Jeeze, I'm starting to sound like an old man. I stand in front of my young students and paint a picture of my childhood, which doesn't feel that long ago, and they freak out like I was born in a impoverished, far away world. I talk about a time before computers, cell phones, internet, 1000 channel TVs, electronic chalkboards, mp3s, GPSs, and texting. I mention ancient things like CDs, VCRs, phones with cords, cardboard 3D glasses, encyclopedias, folding maps, handwritten letters, Madonna, JC Penny Catalogues, and snail mail. And, my students stare at me with a pitiful blank stare like I'm some Oliver Twist from a bygone era. But that's how I looked at my parents when they told me about sitting in front of the radio listening to the Lone Ranger radio hour, walking five blocks to watch the one black and white TV in the neighborhood, traveling by ocean liner, and walking to school both ways, barefoot through snow.  I showed my 93 year-old grandfather my iPhone and he said it looked like it fell out of a spaceship from an advanced alien civilization. I can't imagine what my students' childrens' lives will look like. They'll never remember a physical mailbox, and that's why this tree is eating one.

Saturday, March 26, 2011


I buy books based on their covers. I buy sports cars based on their curves. And, I buy wine based on its label. If I ran a winery and produced a wine, this would be it. If I ran a film company, this would be it. I'm even thinking about changing the name of my next book to this, with this exact cover. It says everything, doesn't it? Brings us back to a time when running to the end of a dock stretching into a endless summer's day lake, and launching into a hilarious cannonball was what it was all about. When I'm watching the diving at the Olympics, I'm always secretly hoping, during the tense finals, that the lead diver will plunge off the high platform and execute a perfect cannonball. Wouldn't that be joyous and life affirming? Yes it would.

Friday, March 11, 2011

Super Hero Dreams

The other day I was poking around my closet and found my long-lost childhood cape. It's a magic wizard's cape, purple on the inside and black on the outside, with stars. My mother sewed it for me when I was little. It used to go all the way to the ground when I had it on. There was a long period during kindergarten, I believe the whole year, when I wore it everyday to school. What an inspired, magic thing I thought, standing there at my closet, now an impossible 38 year-old. How wonderful that I wore my magic cape every single day and my 5 year-old colleagues celebrated me for it; at least, I think they did. I had pangs of sadness, of loss of youth, of death of super hero dreams, standing there with my childhood cape clutched in my hands. I decided, right then, that I was going to wear my cape all day, to work even. Thankfully I'm a teacher, and not a stockbroker, because my students loved it; at least, I think they did. Well, I loved it.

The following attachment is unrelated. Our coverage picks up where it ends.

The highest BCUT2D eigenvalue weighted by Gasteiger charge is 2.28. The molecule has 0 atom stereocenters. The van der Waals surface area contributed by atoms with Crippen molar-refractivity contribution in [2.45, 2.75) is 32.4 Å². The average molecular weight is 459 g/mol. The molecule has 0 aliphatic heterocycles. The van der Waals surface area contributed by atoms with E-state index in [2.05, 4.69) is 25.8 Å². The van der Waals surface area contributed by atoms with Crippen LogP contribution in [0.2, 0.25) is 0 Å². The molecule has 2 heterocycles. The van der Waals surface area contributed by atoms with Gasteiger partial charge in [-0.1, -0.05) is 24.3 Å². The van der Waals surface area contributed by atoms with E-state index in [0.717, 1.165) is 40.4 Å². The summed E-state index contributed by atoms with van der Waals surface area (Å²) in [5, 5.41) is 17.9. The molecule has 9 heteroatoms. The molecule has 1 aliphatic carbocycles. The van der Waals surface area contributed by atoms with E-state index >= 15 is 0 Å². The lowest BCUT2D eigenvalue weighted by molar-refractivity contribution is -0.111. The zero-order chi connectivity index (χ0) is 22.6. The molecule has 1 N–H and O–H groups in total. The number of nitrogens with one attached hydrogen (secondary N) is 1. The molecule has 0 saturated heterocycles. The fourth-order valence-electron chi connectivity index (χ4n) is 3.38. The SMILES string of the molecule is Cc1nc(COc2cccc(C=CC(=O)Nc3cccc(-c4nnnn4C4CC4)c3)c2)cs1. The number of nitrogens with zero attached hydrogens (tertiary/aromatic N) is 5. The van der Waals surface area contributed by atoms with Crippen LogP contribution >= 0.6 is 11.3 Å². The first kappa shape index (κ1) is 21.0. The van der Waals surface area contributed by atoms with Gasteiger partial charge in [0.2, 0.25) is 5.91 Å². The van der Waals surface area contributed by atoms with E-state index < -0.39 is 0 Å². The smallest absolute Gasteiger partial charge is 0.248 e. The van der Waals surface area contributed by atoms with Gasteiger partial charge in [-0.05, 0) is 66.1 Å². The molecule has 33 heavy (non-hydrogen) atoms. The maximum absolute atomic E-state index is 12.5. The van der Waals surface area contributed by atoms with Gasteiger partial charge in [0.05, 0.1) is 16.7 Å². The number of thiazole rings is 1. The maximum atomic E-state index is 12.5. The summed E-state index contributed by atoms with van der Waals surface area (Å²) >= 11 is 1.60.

Thursday, March 10, 2011


Is there any such thing as luck? That was the hot topic over drinks the other night with fellow conspirator, Harper Wortham.  He argued that luck was mostly out of our control, much like the Greek view of fate, and that it starts with the very circumstances under which we were born. Are we born privileged, do our parents push us to college, are we naturally social and thus do we mingle with opportunity? That like a row of dominos, lucky events are laid out in the stars, and fall across our paths. I passionately disagreed, feeling strongly that we make our own luck with being able too see opportunity and acting on it. To me, luck is hard work, preparation, and then when a vague yet enticing opportunity presents itself, seizing it. When people like to say, wow, you've led quite a lucky life, I think, no, it's just inspiration followed by hard work. That's not to say I don't have little totems to help me. I always hold my breath driving through the the rainbow tunnel in San Francisco and I always rub the head of Mr. Moneybags (pictured) when I pass him in the NYC Subway. And I collect my useless pennies and place them heads up on the sidewalk when I walk around town, spreading the inspiration. We are all lucky, and as Wortham says in his famous play, this is all a House of Lucky.